Design Principles

    There are typically eleven design Principles. And like the design elements that are metahorically the physical structure of design, the princicple can be the plan of the structure. They define where things will go and what other things they will hold up, cover and so on. They can be divided into two main groups. The second group it just more abstract than the first.

    Figure
    Ground
    Cropping
    Scale
    Proportion
    Pattern
    ____________

    Balance
    Contrast
    Hierarchy
    Cohesion/Unity
    Composition


    Composition



    I decided to do composition first, as it's quite important you understand this, as most of the other principles are related to this one principle.
    Composition refers to the piece of graphic as a whole, or the total piece. It refers to the layout and the way all the elements and principles are organised on the page/screen. A composition is the part that must communicate to an audience. The various elements must be visually organised in such a way that this communication can happen and become effective. The placement of the various elements in the layout lets your eyes explore the visual message. You just learnt a new big word!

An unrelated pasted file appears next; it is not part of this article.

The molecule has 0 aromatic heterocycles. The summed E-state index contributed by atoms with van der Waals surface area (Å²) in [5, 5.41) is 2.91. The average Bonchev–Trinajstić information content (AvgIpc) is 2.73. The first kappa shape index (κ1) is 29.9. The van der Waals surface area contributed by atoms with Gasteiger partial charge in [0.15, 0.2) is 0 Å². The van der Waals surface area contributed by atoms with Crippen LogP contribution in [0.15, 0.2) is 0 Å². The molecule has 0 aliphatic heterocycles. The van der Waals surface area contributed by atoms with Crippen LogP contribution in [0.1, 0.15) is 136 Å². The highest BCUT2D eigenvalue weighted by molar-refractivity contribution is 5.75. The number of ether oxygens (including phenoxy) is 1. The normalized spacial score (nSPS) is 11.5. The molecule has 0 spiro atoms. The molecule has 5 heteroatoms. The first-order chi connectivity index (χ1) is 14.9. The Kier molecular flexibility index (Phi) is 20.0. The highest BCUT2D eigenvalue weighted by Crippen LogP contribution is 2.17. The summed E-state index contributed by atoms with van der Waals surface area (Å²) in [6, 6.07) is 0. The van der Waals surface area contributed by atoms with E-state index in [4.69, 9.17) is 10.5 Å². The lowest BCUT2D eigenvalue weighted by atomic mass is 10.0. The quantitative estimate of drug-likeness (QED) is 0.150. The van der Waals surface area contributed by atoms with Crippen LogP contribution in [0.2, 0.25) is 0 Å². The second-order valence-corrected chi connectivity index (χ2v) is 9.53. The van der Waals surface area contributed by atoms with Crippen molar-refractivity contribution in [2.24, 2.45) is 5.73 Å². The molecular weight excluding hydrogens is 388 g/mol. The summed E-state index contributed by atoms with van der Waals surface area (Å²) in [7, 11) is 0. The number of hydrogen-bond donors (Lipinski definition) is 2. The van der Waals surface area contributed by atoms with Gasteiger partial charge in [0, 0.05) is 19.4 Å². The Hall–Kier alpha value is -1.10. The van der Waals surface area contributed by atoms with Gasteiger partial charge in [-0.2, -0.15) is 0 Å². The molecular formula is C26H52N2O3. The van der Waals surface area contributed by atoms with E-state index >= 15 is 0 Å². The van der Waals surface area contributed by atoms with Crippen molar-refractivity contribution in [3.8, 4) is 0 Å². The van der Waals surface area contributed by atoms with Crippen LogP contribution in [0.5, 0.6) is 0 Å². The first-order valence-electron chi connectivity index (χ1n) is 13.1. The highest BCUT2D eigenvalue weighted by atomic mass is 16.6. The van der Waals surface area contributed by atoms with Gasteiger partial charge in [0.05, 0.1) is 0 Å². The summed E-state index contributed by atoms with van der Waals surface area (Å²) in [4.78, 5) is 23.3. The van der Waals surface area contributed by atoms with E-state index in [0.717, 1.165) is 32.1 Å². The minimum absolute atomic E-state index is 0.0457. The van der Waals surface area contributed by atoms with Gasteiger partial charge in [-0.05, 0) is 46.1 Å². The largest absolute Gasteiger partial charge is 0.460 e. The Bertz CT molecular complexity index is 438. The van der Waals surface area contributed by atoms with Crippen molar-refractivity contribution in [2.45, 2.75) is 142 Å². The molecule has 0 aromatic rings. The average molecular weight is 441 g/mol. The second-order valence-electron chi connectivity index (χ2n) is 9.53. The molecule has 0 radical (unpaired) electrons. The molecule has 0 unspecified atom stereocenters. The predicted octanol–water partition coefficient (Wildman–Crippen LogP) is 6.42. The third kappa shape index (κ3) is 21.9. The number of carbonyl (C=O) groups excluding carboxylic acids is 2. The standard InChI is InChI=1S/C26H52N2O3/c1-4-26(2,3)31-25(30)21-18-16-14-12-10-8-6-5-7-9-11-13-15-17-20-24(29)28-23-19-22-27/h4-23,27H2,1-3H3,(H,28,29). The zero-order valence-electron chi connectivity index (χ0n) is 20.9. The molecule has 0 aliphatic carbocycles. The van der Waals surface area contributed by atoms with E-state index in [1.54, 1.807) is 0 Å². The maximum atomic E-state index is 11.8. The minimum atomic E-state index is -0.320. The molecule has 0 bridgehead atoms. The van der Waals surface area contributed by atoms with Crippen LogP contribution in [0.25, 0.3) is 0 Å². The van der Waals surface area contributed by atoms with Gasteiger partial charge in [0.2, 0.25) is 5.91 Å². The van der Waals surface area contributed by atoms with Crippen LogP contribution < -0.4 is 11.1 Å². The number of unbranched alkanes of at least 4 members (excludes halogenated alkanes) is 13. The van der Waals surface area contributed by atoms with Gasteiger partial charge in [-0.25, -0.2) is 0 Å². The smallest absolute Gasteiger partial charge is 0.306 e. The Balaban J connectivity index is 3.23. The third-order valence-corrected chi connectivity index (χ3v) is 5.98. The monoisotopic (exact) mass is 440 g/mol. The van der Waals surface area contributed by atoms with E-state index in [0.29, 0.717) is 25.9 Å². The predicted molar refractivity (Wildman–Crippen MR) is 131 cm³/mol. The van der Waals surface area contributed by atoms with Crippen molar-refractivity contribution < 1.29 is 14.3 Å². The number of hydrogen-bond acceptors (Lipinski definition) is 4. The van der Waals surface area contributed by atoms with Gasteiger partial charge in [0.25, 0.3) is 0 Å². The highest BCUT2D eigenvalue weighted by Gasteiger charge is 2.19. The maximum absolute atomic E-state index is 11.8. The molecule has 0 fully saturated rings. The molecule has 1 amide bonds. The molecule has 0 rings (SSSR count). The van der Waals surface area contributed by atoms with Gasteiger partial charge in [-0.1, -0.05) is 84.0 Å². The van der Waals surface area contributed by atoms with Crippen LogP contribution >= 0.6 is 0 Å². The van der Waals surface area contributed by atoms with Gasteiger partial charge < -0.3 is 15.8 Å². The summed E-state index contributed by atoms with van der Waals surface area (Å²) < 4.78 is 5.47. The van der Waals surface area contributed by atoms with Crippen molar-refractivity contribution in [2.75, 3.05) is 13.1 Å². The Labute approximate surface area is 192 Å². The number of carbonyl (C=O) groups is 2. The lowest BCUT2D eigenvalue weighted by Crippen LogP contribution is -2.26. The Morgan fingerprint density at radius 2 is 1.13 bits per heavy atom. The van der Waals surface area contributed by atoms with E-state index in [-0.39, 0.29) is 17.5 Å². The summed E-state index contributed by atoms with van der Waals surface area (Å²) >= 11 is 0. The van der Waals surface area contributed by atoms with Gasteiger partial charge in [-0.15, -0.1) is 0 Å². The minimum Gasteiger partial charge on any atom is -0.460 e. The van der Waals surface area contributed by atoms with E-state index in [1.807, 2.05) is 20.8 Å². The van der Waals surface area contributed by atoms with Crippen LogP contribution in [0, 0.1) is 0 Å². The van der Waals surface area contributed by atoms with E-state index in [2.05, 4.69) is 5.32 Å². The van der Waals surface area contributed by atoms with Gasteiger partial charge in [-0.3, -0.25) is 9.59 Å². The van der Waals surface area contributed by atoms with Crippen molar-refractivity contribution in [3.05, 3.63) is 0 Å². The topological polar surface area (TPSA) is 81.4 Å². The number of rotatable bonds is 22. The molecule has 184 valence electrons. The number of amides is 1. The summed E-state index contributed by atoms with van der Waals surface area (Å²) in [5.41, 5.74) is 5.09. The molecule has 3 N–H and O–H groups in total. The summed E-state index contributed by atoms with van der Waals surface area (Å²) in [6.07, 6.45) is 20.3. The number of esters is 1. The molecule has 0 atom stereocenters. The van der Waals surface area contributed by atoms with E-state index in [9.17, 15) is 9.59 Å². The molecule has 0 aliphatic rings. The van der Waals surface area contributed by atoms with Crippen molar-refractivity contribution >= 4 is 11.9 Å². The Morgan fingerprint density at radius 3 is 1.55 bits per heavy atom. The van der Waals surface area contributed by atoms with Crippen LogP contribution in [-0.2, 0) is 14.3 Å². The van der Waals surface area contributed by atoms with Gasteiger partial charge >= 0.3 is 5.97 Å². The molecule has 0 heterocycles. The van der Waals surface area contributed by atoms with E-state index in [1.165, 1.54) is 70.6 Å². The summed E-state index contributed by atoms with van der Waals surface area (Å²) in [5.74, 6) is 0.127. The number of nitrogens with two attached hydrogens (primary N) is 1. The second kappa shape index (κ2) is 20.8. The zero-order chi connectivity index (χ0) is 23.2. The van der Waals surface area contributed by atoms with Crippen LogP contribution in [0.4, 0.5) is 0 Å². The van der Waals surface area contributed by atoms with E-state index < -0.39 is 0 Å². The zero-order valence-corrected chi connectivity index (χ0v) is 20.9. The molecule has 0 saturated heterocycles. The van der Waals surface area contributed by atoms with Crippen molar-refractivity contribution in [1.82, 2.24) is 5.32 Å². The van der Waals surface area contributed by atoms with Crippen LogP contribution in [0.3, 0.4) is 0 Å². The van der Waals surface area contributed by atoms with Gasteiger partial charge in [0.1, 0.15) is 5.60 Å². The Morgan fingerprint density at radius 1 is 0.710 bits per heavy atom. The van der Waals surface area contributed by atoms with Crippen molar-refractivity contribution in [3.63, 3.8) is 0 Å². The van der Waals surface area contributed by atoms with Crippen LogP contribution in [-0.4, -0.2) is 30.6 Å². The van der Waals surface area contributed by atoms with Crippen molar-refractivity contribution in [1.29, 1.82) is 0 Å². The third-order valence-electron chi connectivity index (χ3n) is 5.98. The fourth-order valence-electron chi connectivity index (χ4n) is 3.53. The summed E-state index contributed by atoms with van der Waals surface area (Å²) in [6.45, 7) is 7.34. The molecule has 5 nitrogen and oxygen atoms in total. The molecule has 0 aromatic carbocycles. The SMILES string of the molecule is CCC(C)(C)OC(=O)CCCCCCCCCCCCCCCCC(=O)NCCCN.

Figure



    The 'Figure' usually refers to images that become visually dominant than the ground in the composition. It can also mean and be referred to as 'Positive Space'.

    Ground



    The Ground is the 'Background' or 'Negative Space' depending on how technical you wanna be! The ground is clearly defined, and at times can be the dominant component in the composition.

    Cropping



    A piece of graphics or a part of a piece(? if that makes sense!) can be modified by selecting an area of interest to emphasise, create dominance, or simply to clarify information.

    Scale

    Scale pretty much refers to the size of the figure on the ground. It's relative size and scale will determine the hierarchy of visual components in the layout.

    Proportion

    This is the comparative relationship between the size of components within the layout.